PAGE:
Reformer Severity in an Octane Long World | RefinerLink
Cor
Cor

RL Blogs

image
Reformer Severity in an Octane Long World

By Ralph Laurel

May 19, 2015
 

Adapting refinery octane balances to changing markets.

 
 

With the introduction of more and more ethanol blends, the need for higher octane blendstocks has declined. The days of running max severity on refinery Reformer units are behind us. 


There are a few things to consider as you optimize operations around a new set of conditions.

 

 

 

H2 Yields

Lower Reformer severity on a means less hydrogen production. Depending on your refinery configuration that might just mean purchasing more hydrogen, but for many refiners the loss of hydrogen could mean a loss of hydroprocessing capacity.

  

If that’s the case at your refinery, make sure you’re weighing the options carefully. Increasing severity just for hydrogen might allow more cracked stock into finished distillate but it will also mean loss of reformate yields.

 

Turning reformate into LPG and hydrogen is often a losing proposition so make sure you’ve weighed that tradeoff carefully. In many cases

 

 

purchasing some higher octane blend components may actually be more economic than increasing severity on your Reformer Unit.


 

Catalyst Selection

The catalyst used in your Reformer unit was likely selected based on the typical severity the unit was run at. If the operating range has changed, it’s very probable that a different catalyst may be more optimal.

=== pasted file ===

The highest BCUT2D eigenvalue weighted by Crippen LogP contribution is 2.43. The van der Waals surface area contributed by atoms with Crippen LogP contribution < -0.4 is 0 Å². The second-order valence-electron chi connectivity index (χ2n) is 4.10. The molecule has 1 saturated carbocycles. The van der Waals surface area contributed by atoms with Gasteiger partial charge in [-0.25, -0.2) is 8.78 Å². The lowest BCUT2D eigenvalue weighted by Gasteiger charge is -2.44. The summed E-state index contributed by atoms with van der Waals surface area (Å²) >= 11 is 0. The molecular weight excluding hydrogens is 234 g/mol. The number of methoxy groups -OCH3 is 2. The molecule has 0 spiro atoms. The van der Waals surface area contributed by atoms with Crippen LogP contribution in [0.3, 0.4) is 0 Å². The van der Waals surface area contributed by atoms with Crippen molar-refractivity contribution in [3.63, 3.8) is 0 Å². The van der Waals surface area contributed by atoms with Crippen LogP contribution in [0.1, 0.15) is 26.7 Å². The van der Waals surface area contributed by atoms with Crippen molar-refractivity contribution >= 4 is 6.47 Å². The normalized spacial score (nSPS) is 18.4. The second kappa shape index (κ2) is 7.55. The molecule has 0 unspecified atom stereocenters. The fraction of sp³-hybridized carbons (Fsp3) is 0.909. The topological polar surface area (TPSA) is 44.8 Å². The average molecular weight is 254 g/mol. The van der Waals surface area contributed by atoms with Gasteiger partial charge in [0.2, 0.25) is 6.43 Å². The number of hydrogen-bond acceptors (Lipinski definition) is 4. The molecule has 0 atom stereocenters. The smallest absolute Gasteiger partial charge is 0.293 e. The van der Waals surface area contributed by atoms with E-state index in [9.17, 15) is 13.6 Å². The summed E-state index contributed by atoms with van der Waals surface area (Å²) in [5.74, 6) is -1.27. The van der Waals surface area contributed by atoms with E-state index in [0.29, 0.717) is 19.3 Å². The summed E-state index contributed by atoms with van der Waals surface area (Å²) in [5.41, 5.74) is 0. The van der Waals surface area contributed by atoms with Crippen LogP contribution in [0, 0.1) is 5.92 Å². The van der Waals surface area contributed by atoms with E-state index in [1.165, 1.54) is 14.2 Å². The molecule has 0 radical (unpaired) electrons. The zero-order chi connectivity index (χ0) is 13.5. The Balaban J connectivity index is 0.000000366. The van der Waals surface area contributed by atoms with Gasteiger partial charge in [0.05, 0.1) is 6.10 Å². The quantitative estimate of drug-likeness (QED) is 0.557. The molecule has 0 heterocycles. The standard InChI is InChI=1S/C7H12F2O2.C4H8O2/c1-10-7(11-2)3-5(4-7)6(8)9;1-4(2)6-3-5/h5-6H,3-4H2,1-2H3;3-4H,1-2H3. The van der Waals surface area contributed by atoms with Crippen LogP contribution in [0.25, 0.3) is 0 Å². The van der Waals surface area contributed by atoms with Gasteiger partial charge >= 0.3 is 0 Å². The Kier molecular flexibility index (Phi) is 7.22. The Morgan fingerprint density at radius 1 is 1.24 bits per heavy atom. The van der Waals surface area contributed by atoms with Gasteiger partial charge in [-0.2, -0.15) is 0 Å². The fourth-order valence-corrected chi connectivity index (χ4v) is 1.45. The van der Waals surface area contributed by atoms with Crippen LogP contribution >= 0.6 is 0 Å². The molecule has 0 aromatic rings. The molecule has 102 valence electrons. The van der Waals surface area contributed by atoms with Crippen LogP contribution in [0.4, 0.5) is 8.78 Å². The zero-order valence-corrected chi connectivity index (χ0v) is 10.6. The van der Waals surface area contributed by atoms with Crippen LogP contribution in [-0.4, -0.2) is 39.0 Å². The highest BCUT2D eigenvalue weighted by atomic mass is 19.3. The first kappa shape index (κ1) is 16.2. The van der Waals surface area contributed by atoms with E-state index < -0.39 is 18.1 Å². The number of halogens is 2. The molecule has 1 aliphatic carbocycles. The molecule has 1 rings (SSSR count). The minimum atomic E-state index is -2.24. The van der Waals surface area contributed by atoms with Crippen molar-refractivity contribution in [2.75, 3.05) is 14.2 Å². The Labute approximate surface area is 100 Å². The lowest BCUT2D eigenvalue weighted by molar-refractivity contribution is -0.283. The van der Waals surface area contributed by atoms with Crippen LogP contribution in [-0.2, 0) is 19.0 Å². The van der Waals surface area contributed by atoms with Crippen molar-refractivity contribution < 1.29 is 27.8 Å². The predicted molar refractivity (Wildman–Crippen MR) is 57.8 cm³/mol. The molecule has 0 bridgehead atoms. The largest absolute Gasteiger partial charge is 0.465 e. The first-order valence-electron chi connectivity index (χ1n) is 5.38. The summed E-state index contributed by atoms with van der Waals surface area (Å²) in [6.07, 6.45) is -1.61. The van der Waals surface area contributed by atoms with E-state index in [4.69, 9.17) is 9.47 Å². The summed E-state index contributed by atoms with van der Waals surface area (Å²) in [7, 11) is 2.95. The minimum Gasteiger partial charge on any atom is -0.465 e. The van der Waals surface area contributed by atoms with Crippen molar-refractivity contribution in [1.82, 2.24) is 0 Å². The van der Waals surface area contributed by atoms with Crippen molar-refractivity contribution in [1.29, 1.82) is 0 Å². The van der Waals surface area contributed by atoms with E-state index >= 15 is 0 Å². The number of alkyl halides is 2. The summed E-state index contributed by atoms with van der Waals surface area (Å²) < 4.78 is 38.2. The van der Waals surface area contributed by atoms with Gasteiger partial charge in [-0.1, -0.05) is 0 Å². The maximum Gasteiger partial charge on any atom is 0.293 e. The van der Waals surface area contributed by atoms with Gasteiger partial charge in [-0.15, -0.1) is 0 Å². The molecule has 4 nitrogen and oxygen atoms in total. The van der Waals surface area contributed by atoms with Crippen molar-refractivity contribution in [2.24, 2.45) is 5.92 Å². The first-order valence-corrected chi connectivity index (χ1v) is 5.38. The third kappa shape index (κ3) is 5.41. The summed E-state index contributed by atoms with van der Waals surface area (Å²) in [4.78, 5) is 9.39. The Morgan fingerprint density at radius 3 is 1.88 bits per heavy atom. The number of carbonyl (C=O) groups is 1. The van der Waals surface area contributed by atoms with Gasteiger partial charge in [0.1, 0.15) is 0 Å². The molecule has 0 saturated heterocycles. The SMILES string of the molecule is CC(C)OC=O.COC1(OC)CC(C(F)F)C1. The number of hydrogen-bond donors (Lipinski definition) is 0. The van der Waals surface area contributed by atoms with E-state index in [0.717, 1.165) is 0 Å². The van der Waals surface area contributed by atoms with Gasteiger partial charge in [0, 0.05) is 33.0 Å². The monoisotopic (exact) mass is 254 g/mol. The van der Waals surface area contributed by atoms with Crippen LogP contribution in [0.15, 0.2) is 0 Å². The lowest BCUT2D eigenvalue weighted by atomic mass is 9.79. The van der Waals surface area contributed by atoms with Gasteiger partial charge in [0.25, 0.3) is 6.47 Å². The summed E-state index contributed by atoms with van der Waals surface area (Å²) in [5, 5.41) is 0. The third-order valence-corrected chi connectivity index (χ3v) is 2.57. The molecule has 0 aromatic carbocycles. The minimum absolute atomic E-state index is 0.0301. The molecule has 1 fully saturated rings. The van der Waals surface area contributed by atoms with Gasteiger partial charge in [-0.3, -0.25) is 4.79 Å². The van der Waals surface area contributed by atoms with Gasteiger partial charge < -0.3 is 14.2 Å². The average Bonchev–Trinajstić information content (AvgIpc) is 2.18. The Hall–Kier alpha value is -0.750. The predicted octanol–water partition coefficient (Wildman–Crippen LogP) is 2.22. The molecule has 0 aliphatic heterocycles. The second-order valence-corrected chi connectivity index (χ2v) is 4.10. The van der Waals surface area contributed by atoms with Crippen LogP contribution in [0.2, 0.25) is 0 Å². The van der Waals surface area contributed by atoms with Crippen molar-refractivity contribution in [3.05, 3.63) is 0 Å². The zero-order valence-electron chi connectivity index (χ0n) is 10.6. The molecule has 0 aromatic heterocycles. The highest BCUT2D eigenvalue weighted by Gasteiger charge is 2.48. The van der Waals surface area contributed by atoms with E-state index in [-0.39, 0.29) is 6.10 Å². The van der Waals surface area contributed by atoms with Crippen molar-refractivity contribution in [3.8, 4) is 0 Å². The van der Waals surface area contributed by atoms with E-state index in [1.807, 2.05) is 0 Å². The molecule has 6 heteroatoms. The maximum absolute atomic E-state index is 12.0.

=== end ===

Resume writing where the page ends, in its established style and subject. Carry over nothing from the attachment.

Evaluate new catalysts based on the reformer severity that you currently run and also the parameters that are most important in the new environment. If hydrogen production is more important than octane at your refinery, make sure the catalyst vendor is aware of this and is formulating the catalyst to your updated needs.

 

 

Reformer Feed Quality

Another variable to be aware of is the quality of feed to the Reformer unit. As octane becomes less valuable, factors such as reformate volume yield and benzene content become more of a driver. 


Feed tailoring remains a valuable tool to optimize refinery operations. While cyclohexane is a good reformer feed molecule, methyl-cyclopentane, on the other hand, is rather poor.


Both molecules boil in the same range, but many refiners do not have adequate feedstock molecular analysis to distinguish between the various types of hexane molecules. Understanding refinery constraints (i.e. H2 or Benzene) will dictate the correct operating strategy.

 

Identifying an alternate homes for cracked naphthas can also improve reformer yields, thus requiring lower reformer severity. Since the market favors distillate production over gasoline these days, refiners can become creative in how they manage cracked naphtha processing.  Simple changes such as increasing cracked naphtha routing to jet to displace straight run naphtha can improve reformer feed quality significantly.


 

Gasoline Pool Octane

Let’s admit it, gasoline blenders are a unique breed of people. In my years in the refining business, I have yet to meet a gasoline blender that’s readily willing to try new things. I don’t blame them, as they have a lot of stress and change that they are constantly managing.